In another “silly summer story”, Portugal’s media is already speculating on what will happen if Brussels decides to impose economic sanctions on Portugal due to its failure to meet 2015’s deficit target, by 0.2%.
Talking to SIC on Friday, prime minister António Costa even went so far as to suggest Portugal would sue the European Commission if it gave the go-ahead to financial penalties.
“We have to adopt all necessary measures to defend the national interest,” he told reporters, while national tabloid Correio da Manhã is now calculating the kind of punishment Portugal could face if EU leaders decide budgetary treaties should be sacrosanct.
“Europe wants to cut more than a billion euros,” runs CM’s headline on page 6 today, outlining 16 structural funds that could be ‘frozen’ depending on the decision, now due in September.
Meantime, Spain – also in line for sanctions – has said it too is doing everything in its power to avoid them.
Economy minister Luis de Guindos has told El País newspaper that the country is enlisting support from France, Italy and Germany, all of them effectively saying “Hands Off Spain”.
But back to Portugal and the kind of support the country’s ‘people’s paper’ thinks will be threatened.
CM claims we could be facing an outright fine of €370 million, and then €762 million will be lopped off projects under the much-acclaimed Portugal 2020 programme and destined for “all the regions in the country”.
In all, Portugal is set to lose €1.13 billion, says the paper.
Elsewhere, Diário de Notícias explains that nothing is set in stone. PM Costa believes in dialogue and will be keeping all channels open throughout the coming weeks as there is “no justification or even legal basis” for sanctions to be retroactively imposed when the government is “in a year when the European Commission recognises” that it will succeed in meeting deficit targets.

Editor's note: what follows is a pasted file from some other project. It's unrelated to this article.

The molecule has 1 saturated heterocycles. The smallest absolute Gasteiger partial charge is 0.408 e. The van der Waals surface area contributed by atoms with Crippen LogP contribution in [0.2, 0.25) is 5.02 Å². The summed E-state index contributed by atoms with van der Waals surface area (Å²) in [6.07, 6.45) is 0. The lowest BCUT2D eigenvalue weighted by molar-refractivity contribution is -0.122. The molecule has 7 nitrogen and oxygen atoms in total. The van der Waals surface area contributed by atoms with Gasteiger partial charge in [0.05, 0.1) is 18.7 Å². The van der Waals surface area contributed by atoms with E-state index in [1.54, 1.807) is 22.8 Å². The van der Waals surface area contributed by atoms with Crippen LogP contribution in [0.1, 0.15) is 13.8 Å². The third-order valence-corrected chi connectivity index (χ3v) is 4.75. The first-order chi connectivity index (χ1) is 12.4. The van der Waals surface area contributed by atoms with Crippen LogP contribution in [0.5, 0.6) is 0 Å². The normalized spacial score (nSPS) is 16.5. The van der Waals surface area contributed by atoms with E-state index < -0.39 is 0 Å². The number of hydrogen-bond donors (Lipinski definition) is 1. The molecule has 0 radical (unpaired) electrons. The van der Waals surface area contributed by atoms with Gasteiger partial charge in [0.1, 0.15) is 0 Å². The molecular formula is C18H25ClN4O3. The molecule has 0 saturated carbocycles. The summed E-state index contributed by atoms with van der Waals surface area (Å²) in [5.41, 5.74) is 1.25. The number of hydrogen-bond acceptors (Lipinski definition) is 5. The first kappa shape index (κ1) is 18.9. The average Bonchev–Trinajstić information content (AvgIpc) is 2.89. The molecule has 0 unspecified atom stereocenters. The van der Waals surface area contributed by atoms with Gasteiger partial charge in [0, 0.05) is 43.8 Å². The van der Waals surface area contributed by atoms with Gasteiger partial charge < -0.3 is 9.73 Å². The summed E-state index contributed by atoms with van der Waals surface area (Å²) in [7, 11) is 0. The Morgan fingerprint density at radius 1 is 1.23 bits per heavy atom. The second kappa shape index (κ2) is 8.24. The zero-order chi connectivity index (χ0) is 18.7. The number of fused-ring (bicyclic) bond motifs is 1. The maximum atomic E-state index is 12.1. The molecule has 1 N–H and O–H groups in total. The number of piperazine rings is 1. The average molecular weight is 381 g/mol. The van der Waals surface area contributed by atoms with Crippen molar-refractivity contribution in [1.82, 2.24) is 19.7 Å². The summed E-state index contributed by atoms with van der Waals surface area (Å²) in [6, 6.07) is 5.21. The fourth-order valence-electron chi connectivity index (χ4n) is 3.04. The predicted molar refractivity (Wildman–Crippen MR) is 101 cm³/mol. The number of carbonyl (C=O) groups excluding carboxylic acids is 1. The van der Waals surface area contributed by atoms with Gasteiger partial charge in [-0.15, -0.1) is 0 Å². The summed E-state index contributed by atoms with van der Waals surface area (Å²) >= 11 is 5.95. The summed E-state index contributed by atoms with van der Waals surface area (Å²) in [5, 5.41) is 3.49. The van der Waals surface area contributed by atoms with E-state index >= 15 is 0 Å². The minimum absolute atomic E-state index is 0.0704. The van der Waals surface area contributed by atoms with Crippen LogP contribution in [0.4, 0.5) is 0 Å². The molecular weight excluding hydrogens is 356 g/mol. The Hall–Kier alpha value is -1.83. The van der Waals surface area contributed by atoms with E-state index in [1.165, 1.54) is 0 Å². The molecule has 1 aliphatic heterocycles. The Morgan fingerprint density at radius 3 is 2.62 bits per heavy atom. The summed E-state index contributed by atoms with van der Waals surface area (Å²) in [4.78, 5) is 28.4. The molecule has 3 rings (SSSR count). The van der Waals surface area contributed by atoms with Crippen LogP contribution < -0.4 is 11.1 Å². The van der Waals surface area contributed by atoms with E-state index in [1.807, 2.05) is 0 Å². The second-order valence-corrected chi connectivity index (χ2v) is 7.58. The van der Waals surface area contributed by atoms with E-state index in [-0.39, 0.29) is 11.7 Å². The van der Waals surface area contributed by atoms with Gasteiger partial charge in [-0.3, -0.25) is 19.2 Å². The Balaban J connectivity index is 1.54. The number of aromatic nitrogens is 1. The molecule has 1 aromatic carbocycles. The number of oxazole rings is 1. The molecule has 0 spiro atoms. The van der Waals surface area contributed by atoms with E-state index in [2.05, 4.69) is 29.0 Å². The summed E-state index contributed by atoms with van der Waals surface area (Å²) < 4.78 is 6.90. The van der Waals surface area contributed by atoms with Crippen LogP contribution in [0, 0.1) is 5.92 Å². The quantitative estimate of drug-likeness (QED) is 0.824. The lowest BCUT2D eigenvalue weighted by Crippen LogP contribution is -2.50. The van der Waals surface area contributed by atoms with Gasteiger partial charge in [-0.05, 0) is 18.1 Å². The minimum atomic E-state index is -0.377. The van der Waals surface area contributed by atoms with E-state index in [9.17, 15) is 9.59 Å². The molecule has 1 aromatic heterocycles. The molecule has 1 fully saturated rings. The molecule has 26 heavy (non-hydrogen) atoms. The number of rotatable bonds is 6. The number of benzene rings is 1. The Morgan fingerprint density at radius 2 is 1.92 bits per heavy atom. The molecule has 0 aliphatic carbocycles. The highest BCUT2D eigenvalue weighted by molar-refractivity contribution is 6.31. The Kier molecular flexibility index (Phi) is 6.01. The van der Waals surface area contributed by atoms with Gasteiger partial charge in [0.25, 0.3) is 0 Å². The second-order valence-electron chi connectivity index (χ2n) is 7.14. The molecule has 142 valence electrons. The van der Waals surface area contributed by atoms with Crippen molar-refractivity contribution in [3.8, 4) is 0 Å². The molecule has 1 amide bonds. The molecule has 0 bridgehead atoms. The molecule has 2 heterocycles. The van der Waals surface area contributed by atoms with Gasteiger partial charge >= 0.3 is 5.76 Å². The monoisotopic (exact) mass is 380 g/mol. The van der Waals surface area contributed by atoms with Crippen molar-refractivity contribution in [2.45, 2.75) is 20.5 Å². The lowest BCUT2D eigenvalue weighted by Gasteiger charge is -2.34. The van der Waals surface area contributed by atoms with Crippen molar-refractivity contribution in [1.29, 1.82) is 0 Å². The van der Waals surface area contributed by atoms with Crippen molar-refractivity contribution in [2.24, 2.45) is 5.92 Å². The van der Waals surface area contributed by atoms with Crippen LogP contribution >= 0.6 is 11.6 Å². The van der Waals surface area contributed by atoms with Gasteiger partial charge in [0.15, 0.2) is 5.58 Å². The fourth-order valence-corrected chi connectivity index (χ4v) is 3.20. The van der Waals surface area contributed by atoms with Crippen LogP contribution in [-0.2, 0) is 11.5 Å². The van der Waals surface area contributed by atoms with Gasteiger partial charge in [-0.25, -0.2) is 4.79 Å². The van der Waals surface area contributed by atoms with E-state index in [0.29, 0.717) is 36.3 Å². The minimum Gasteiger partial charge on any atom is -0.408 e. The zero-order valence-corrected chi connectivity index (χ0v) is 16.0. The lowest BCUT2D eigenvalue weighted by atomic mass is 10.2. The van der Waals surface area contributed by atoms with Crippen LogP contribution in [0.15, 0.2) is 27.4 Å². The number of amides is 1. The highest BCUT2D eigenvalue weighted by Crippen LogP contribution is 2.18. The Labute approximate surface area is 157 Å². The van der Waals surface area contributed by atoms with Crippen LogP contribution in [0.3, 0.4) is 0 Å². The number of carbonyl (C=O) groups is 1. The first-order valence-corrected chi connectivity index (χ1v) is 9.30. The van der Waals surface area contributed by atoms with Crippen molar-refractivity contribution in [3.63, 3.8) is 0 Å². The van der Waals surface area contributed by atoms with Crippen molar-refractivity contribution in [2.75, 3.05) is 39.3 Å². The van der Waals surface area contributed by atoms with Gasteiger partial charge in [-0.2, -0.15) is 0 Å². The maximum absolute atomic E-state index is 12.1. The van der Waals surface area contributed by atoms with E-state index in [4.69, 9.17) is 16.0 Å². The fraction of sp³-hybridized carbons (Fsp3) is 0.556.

“We will make this debate, as we have with the Commission, with the Council and the European Parliament, and we will serenely wait for them to make decisions”, he told the paper, stressing still the underlying mission to “defend the national interest”.
After all the sacrifices made by Portuguese people, Costa said he feels the country should be given “a word of encouragement” rather than sanctions, so that confidence can be stimulated, not undermined.
But ‘here is the rub’. With Costa vociferously backed by left-wing parties that swept him from election defeat to post-vote success, opposing parties are delighting in the fact that Brussels is not in any mood to offer “words of encouragement”.
Talking in Madeira on Sunday, PSD leader Pedro Passos Coelho upped the ante by saying the governments of Europe have “doubts” on the current government of this country and will impose economic penalties because of this, more than anything else.
As media reports concluded: “Passos says the blame lies with the government.”
In his home region of Celorico de Basto, former PSD leader and current President of the Republic Marcelo Rebelo de Sousa once again entered the fray, likening the imposition of sanctions to a father going into a bedroom, seeing all his children calm and going up to one of them and giving him a thick ear.
“The son says: ‘why did you do that?’ And the father replies: ‘I don’t know, but it looked like you were about to get up to mischief’.”
As President Marcelo stressed, the 0.2% slide in targets was down to Passos Coelho’s government.
“There is no logic” to the sanctions argument, he added, though the current government does look like it might not get through the year quite as squeaky clean as it is hoping.
With other parliamentary figures calling the episode further indication of Brussels’ “fanaticism”, we are set for another few weeks of scaremongering before the final decision by EU leaders will become clear.